9. Aug 12, 2010 #8

    Andy Resnick

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    Ah- I see.

    The question can be resolved by considering, not the transmission of the field amplitude, but the transmission of *energy* (intensity or power), this is given by (for normal incidence):

    T = t^2 *(n_i/n_t)

    http://www.inyourfacefotos.com/fresnel.htm

    The power transmission is symmetric: there is no imbalance in energy transfer.
     
  10. Aug 12, 2010 #9
    I don't follow this. T is the power transmission? And t the field? The link you posted seems to say that T = t^2, which is what I would expect...
     
  11. Aug 12, 2010 #10

    Andy Resnick

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    T is the transmission of the intensity, 't' the transmission of the field.

    That's not what the link says. The same formula is written on the wiki page (halfway down) as well.

    Edit: on the link I posted, the text just above the equation is correct. The equation itself appears to be misprinted.
     
  12. Aug 12, 2010 #11
    Im still confused...

    I dont see the discrepancy here. Could somebody walk me through this. So two people emit EM radiation, and one room gets hotter than the other. So what? Thats not order being created, that doesnt violate the second law. If I put two light bulbs in two rooms and turn them on, one room gets hotter than the other - but entropy has still increased.
     
  13. Aug 12, 2010 #12

    Andy Resnick

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    The OP invented a scenario where it appears that a cold room could radiate into a hot room but not vice-versa, thus making the cold room colder. This would violate the second law of thermodynamics.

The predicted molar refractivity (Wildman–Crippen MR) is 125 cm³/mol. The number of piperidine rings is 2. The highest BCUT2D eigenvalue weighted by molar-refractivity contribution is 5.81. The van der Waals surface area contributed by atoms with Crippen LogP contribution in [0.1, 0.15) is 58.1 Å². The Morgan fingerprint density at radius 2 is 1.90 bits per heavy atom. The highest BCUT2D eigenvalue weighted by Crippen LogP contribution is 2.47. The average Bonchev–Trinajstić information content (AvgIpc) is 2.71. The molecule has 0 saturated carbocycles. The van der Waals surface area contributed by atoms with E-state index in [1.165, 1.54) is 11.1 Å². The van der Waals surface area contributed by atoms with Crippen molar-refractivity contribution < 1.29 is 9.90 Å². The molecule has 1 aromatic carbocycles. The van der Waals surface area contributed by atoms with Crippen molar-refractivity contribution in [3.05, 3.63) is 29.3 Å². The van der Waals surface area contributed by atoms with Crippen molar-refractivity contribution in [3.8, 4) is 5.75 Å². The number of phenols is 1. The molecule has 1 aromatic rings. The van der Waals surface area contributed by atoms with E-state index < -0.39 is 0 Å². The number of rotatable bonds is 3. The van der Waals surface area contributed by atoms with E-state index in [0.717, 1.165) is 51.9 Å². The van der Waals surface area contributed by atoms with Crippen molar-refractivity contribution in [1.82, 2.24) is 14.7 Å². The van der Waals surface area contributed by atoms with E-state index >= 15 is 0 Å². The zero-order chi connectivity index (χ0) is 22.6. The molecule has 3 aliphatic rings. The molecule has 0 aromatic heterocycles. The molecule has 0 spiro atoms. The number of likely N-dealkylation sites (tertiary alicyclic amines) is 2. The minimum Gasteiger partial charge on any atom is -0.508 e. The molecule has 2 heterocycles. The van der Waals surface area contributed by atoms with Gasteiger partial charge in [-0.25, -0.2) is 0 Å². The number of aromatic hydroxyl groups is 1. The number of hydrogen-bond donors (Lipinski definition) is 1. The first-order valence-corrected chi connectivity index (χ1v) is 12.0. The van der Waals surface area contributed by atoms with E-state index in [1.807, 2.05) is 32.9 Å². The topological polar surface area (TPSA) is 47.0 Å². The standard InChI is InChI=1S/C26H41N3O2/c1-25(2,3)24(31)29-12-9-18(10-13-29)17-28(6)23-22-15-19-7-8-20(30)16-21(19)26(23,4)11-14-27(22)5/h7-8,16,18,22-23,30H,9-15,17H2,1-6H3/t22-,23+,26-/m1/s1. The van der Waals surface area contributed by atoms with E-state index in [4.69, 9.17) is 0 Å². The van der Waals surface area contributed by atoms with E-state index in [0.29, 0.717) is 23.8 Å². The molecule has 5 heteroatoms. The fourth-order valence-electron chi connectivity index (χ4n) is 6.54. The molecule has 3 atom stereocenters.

I showed that the transfer of energy is not unidirectional: the cold room and hot room radiate into each other equally, which warms the cold room in accordance with the second law.
     
  14. Aug 12, 2010 #13

    Redbelly98

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    None of these links seem to talk about the issue at hand: the net transmission of light going in one direction vs. in the reverse direction. I could only see the abstract for the Nature article, but it discusses the graded index case, i.e. a continuous change in n. But we are talking about discrete changes in the index, from 1 to 1.5 to 2 to 1.

    Calculating the transmission for multiple layers is rather tricky, as you need to consider multiple reflections within the two materials even if you are neglecting interference effects. To really settle the matter, somebody will have to do the calculation for the OP's example:
    n=1 | n=1.5 | n=2 | n=1​
    If I can find the time this weekend, I may try to produce actual numbers for this example. But others should feel free to jump in and do it, as I am not making any promises here.
     
    Last edited by a moderator: May 4, 2017
  15. Aug 13, 2010 #14
    According to wikipedia, the fraction of power that is transmitted doesn't depend on which side the radiation is coming from:
    [tex]1-\left(\frac{n_1-n_2}{n_1+n_2}\right) ^2[/tex]
    (Would the OP detail exactly how they obtain equations which say otherwise? Strictly we should be considering extra details of the situation, like integrating over all directions and polarisations, and accounting for the temperature of the window, but I won't bother before I see that there's any paradox to resolve in the first place.. I see now, this is also what Andy was referring to.)
     
    Last edited: Aug 13, 2010
  16. Aug 13, 2010 #15

    Mapes

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    Makes sense, thanks!
     
  17. Aug 14, 2010 #16
    you guys are right, my mistake: the transmission is symmetric.
    It's not so simple to build something with asymmetric transmission, but maybe possible:
    http://arxiv.org/abs/1005.1970